Stiff

(Lord’s day). Mr. Povy sent his coach for me betimes, and I to him, and there to our great trouble do find that my Lord FitzHarding do appear for Mr. Brunkard to be Paymaster upon Povy’s going out, by a former promise of the Duke’s, and offering to give as much as any for it. This put us all into a great dumpe, and so we went to Creed’s new lodging in the Mewes, and there we found Creed with his parrot upon his shoulder, which struck Mr. Povy coming by just by the eye, very deep, which, had it hit his eye, had put it out. This a while troubled us, but not proving very bad, we to our business consulting what to do; at last resolved, and I to Mr. Coventry, and there had his most friendly and ingenuous advice, advising me not to decline the thing, it being that that will bring me to be known to great persons, while now I am buried among three or four of us, says he, in the Navy; but do not make a declared opposition to my Lord FitzHarding. Thence I to Creed, and walked talking in the Park an hour with him, and then to my Lord Sandwich’s to dinner, and after dinner to Mr. Povy’s, who hath been with the Duke of Yorke, and, by the mediation of Mr. Coventry, the Duke told him that the business shall go on, and he will take off Brunkerd, and my Lord FitzHarding is quiett too. But to see the mischief, I hear that Sir G. Carteret did not seem pleased, but said nothing when he heard me proposed to come in Povy’s room, which may learn me to distinguish between that man that is a man’s true and false friend.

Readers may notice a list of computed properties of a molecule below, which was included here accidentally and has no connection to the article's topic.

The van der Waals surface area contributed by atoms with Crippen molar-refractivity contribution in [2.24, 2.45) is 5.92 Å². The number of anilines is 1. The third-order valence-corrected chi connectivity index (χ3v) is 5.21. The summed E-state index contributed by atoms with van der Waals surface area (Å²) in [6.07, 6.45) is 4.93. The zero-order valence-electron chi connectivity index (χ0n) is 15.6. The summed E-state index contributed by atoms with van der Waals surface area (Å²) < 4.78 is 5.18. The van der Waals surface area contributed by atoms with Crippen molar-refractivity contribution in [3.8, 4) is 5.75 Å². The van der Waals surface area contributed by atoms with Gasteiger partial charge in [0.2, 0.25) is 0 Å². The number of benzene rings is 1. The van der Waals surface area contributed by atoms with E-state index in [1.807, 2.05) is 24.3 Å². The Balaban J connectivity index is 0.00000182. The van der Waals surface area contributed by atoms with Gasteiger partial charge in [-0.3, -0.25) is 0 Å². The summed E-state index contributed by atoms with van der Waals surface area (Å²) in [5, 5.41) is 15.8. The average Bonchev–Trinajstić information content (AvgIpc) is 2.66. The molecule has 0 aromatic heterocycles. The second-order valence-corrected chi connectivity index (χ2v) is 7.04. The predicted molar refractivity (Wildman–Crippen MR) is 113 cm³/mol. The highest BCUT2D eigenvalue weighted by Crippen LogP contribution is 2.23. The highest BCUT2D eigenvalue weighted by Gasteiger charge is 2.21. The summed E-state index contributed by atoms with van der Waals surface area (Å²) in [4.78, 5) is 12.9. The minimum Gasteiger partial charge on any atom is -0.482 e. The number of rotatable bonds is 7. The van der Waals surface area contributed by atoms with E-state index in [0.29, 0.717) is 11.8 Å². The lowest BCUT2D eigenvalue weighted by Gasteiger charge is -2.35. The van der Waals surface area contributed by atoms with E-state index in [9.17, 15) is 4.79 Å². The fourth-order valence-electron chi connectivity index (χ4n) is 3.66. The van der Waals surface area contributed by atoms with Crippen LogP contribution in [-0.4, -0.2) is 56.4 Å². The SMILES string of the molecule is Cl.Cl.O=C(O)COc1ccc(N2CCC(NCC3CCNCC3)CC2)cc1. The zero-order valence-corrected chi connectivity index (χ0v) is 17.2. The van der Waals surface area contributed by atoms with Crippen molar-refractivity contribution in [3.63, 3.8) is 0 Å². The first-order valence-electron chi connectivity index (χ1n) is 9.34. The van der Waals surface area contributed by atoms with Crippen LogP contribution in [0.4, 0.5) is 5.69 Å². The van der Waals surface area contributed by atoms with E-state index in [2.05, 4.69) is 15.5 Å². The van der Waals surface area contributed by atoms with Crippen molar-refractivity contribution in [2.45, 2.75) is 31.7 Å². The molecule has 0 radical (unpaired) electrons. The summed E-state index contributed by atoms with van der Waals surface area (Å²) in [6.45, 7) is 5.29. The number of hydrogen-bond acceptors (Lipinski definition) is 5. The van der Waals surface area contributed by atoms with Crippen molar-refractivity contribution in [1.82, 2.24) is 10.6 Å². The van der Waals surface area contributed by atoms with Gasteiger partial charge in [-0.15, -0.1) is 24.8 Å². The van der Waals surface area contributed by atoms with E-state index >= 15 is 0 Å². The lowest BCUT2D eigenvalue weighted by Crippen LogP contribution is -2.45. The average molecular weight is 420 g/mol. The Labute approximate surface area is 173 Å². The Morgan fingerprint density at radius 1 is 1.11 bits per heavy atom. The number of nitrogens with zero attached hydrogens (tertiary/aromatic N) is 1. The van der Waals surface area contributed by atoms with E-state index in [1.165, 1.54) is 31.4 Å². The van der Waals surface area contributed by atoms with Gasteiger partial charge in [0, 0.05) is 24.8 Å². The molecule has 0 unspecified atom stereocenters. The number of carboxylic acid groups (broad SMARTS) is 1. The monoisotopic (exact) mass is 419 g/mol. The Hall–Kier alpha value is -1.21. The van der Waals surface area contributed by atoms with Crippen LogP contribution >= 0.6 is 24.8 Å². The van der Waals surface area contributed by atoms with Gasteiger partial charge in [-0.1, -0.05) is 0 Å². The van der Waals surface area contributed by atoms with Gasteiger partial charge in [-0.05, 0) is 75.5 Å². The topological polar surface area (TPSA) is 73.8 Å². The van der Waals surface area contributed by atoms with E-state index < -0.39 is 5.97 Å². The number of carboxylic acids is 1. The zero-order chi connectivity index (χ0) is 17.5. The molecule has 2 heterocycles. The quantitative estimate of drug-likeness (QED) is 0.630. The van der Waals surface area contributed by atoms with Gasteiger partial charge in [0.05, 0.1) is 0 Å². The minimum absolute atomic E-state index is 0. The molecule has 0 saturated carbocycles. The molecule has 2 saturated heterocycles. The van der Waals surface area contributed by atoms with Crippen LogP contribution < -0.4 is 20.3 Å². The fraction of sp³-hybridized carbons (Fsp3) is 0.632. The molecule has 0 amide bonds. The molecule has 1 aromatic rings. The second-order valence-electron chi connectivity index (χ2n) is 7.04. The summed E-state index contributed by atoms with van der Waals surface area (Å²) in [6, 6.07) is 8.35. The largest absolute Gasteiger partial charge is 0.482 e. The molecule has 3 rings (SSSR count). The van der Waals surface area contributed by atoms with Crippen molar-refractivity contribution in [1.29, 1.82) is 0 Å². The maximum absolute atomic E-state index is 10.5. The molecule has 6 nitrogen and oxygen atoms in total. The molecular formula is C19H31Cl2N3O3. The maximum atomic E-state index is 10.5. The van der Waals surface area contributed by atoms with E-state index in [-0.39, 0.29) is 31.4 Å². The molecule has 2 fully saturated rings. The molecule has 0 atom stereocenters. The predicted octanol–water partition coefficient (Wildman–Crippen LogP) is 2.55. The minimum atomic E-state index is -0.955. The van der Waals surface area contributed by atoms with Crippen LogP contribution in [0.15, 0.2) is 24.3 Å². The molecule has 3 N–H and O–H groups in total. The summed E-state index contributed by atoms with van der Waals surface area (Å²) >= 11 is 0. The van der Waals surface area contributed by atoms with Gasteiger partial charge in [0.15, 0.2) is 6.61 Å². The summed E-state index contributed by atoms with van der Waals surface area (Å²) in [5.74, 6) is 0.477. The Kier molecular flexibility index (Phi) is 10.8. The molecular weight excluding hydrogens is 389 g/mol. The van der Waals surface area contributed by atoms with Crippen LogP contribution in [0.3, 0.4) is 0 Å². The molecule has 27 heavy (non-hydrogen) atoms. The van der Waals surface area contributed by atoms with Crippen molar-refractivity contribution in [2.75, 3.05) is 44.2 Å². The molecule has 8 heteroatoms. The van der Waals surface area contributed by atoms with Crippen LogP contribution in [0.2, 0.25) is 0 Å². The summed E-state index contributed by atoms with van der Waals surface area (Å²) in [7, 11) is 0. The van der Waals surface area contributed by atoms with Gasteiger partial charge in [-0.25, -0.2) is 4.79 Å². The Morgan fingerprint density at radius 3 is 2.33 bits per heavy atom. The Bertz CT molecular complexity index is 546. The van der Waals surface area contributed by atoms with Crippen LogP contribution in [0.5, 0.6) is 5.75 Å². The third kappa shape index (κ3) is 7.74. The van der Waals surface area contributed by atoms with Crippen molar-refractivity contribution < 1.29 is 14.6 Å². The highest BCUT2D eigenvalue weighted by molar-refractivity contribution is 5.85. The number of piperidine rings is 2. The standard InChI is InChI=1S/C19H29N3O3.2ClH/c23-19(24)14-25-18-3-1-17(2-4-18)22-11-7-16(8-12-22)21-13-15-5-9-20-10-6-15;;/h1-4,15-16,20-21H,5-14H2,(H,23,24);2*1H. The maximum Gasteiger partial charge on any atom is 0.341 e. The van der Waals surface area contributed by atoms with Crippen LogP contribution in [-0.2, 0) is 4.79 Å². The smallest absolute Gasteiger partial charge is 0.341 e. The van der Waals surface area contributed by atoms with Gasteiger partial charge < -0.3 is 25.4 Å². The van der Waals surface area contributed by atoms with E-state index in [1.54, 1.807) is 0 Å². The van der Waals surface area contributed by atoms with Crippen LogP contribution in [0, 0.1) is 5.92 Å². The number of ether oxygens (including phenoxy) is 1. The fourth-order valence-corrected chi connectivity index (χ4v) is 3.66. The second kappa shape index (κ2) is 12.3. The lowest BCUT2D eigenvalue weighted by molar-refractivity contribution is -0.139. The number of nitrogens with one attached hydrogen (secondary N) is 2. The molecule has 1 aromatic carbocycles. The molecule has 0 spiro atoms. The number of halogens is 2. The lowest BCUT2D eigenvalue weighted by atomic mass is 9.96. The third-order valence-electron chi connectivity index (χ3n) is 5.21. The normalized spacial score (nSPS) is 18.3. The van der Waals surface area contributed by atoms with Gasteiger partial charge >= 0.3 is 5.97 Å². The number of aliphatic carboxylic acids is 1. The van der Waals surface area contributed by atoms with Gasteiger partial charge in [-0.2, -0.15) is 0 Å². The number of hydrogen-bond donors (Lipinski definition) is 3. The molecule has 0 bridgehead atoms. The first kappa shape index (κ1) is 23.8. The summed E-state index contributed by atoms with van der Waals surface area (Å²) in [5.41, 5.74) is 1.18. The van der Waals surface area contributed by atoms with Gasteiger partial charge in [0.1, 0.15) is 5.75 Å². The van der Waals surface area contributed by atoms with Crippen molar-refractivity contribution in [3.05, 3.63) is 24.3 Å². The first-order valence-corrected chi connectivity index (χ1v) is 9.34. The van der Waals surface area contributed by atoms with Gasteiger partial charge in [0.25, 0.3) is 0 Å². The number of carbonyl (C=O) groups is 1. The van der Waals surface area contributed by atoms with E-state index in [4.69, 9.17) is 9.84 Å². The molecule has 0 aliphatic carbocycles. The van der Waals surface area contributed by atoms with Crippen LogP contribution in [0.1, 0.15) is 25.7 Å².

Being very glad of this news Mr. Povy and I in his coach to Hyde Parke, being the first day of the tour there. Where many brave ladies; among others, Castlemayne lay impudently upon her back in her coach asleep, with her mouth open. There was also my Lady Kerneguy, once my Lady Anne Hambleton, that is said to have given the Duke a clap upon his first coming over. Here I saw Sir J. Lawson’s daughter and husband, a fine couple, and also Mr. Southwell and his new lady, very pretty. Thence back, putting in at Dr. Whore’s, where I saw his lady, a very fine woman. So home, and thither by my desire comes by and by Creed and lay with me, very merry and full of discourse, what to do to-morrow, and the conveniences that will attend my having of this place, and I do think they may be very great.

I pay as much as any
for her deep eye

but not to be known
no I am buried in it

then who will see me
asleep with mouth open

am I the whore here
my desire full of convenience


Erasure poem derived from The Diary of Samuel Pepys, Sunday 19 March 1665.

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